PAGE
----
Recently, we had the opportunity to sit down with renowned run coach, Doctor of Physical Therapy, and Certified Personal Trainer Dr. Katherine Campbell. A rising star in the running community, Dr. Campbell has helped countless athletes improve their running performance while minimizing the risk of injuries.
The conversation centered around the common pitfalls that beginners often encounter in their running journey, especially those who are moving from weightlifting into a running-heavy regimen.
Dr. Campbell was kind enough to share insightful tips and strategies to help new runners and hybrid athletes navigate these challenges and build a solid foundation for their running regimen.
Let’s dive into her expert advice to understand and avoid these typical mistakes.
Mistake #1: Run easy runs too fast
Running easy gives your body the ability to let your soft tissue structures, like your muscles and tendons, recover while also still building endurance. Each “easy” or “recovery” run is meant to build an aerobic base and is NOT meant to be fast. Make sure to run at a 3/10 effort in order to build endurance but also keep your body healthy!
Mistake #2: Running too much too soon
Probably one of the biggest mistakes runners make that lead to injury is this one! It can be so exciting to commit to running a race or trying to get into the sport of running, but if you start by running 5-6 days a week when you usually run 0, you will get hurt.
Don’t go from zero to 100. Injuries usually happen when we run more than our body can handle, start with 3 short easy runs a week and space them out every other day. The common rule of thumb in running is to increase weekly mileage by 10% every week except on recovery weeks, where you lower the mileage.
Mistake #3: Avoiding strength training
Whether you want to Boston Qualify or you want to just run healthy, you SHOULD be strength training. As a coach, I personally don’t work with athletes who are not willing to strength train. It is recommended to strength train at least 2 days per week in order to avoid losing muscle, but there should be certain points in the year that your goal should be to BUILD strength.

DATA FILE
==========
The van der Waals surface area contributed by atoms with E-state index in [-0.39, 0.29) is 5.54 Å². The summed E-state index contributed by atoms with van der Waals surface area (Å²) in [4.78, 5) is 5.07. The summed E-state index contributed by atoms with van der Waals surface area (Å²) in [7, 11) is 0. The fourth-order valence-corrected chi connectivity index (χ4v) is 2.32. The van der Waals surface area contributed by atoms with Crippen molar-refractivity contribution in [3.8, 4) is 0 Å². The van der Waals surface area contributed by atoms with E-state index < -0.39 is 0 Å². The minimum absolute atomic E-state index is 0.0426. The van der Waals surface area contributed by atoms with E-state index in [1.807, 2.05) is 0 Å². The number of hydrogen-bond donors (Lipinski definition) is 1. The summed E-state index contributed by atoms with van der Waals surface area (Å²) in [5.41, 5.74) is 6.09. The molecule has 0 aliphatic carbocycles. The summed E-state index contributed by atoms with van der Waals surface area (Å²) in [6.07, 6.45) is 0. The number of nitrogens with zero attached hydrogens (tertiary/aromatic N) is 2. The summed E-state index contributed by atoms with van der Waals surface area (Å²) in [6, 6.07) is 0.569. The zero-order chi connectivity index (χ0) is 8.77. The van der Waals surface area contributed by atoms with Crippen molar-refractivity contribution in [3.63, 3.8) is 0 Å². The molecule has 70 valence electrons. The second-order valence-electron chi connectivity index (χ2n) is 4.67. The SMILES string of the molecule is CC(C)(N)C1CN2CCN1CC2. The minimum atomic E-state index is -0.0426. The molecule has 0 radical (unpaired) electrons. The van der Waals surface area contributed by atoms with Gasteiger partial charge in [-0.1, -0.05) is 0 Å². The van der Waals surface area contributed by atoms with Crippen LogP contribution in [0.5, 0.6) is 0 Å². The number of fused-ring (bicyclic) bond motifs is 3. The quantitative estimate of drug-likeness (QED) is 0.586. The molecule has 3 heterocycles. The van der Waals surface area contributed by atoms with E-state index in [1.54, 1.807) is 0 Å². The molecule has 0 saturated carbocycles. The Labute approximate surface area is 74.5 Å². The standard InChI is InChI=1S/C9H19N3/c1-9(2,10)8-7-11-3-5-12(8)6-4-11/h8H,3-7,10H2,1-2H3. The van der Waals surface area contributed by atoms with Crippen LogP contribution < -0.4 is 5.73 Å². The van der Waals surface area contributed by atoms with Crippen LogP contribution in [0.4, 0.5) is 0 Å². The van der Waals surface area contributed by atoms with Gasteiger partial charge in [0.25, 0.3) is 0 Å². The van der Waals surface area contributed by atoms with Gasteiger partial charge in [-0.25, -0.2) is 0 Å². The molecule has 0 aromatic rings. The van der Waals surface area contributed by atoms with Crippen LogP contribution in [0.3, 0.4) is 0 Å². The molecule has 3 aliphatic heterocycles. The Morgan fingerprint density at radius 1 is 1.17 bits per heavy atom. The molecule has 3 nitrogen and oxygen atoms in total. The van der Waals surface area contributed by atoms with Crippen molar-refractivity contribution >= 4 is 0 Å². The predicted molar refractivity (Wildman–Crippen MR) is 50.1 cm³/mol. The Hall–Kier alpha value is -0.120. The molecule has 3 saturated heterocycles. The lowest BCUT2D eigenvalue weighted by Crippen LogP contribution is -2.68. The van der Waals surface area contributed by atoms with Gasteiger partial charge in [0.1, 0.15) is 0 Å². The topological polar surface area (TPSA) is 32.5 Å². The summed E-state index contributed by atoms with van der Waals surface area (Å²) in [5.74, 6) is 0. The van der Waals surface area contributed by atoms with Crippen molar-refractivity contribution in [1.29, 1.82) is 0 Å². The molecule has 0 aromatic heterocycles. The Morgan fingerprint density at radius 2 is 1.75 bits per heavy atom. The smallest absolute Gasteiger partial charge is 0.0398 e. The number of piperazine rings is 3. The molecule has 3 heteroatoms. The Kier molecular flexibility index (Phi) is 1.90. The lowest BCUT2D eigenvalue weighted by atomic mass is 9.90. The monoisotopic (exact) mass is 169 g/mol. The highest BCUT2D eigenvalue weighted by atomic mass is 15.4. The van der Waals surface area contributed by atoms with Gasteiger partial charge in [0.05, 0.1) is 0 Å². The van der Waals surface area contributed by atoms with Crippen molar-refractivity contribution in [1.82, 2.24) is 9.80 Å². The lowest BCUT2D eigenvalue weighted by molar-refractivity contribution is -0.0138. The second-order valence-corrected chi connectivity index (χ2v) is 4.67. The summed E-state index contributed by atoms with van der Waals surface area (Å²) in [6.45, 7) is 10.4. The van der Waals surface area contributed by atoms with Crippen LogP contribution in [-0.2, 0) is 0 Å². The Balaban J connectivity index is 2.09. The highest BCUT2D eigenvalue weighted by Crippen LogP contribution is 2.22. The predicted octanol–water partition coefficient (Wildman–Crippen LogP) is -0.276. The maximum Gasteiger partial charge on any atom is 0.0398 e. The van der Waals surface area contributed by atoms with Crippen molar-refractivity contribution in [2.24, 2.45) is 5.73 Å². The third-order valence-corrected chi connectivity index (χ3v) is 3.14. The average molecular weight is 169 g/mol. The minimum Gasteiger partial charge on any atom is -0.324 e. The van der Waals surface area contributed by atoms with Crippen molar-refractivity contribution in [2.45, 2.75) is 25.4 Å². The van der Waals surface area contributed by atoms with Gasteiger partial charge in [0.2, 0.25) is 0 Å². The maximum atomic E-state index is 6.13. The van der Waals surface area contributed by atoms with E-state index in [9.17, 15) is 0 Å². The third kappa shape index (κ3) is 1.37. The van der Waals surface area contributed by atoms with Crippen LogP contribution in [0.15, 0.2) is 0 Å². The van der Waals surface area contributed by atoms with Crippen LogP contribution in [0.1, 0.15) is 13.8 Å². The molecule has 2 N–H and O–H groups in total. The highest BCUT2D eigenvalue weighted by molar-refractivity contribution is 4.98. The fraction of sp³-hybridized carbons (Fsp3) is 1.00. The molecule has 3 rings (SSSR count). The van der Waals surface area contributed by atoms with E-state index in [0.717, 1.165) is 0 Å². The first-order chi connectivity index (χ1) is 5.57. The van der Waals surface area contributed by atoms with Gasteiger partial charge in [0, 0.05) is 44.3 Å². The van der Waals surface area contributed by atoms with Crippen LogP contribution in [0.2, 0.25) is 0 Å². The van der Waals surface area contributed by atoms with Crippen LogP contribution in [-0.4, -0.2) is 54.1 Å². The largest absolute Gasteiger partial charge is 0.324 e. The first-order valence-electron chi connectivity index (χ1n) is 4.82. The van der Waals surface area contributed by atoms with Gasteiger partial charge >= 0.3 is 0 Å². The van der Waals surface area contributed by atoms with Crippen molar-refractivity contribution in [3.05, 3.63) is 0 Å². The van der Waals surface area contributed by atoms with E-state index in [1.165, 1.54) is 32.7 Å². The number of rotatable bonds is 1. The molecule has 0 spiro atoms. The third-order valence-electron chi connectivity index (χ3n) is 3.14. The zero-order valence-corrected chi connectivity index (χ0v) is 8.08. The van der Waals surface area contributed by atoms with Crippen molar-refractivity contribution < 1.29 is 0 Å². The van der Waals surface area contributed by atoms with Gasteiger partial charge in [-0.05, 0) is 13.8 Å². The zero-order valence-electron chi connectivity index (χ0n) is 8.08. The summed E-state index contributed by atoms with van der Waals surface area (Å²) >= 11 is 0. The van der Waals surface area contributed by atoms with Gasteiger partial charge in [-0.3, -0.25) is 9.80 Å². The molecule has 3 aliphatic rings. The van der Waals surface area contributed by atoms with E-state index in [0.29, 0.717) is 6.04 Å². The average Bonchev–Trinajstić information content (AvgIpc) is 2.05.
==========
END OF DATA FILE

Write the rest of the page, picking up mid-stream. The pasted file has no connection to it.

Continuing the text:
Improving strength will make you faster and create a more resilient body to handle the demands of running. Every time you run, your body has to be able to absorb 2-3x its body weight. Add +15 miles into the mix, and it leaves a lot of room for the body to not be able to withstand those forces if you don’t strength train. Focus on single-leg stability, but also getting stronger with traditional compound lifts. Don’t be afraid to lift heavy, but be smart!
Hybrid athletes understand that strength training is critical to their performance. They know that it will not only make them faster but also prevent injuries and help them build endurance. It’s important to incorporate both running and strength training into your weekly routine, even if you have a busy schedule. Don’t overlook the importance of balancing both forms of exercise for optimal physical fitness.
Mistake #4: Ignoring all the other variables
Being a better runner doesn’t always mean running. Whether you want to get faster or avoid injury, you NEED to be smart about what you’re doing the rest of your day. Don’t take your sleep, nutrition, hydration, and stress levels for granted. To be able to perform at your very best, you need to feel your very best, and all of these variables come into play!
In order to stay healthy and energized as you increase mileage, you may need to increase the amount of sleep, calories, carbs, and time stretching each day. It’s important to listen to your body and adjust accordingly.
Make sure you are getting enough rest and sleep each night, aiming for 7-9 hours of quality sleep. Proper nutrition is also key – fueling your body with nutrient-dense foods will provide the necessary energy for both running and strength training. Don’t forget to stay hydrated throughout the day, especially before and after workouts.
Mistake #5: Build in an off-season
An off-season does not mean weakness! Running will have moments where you need to be mentally tough, but a good, structured, PERIODIZED program should incorporate building in an off-season. Don’t be scared of building in an off-season, it helps avoid burnout, decreases injury risk, and can actually make you faster if you actually focus on the right things at this time such as strength and power.
These five mistakes are common among runners of all levels, but being aware of them and making the necessary adjustments can lead to significant improvements in your performance and overall physical fitness.
To become a proficient runner, we must look beyond the simple act of running. By avoiding these common mistakes, we ensure a more balanced, sustainable, and effective approach to running and overall physical fitness to run stronger, faster, and, most importantly, healthier.
Thank you to Dr. Katherine Campbell for her expertise and insights on these common mistakes in running. For regular tips to run happier, healthier, and stronger, follow @runwithkat_dpt on Instagram and listen to her weekly podcast, The RunWithKat Show, where she interviews running experts AND inspirational runners. If interested in contacting Dr. Campbell about her coaching services, visit www.runwithkat.net/ to get started.
Remember, knowledge is power, so continue to educate yourself and listen to your body as you embark on your running journey. Keep challenging yourself, but also remember to rest and recover properly for optimal results.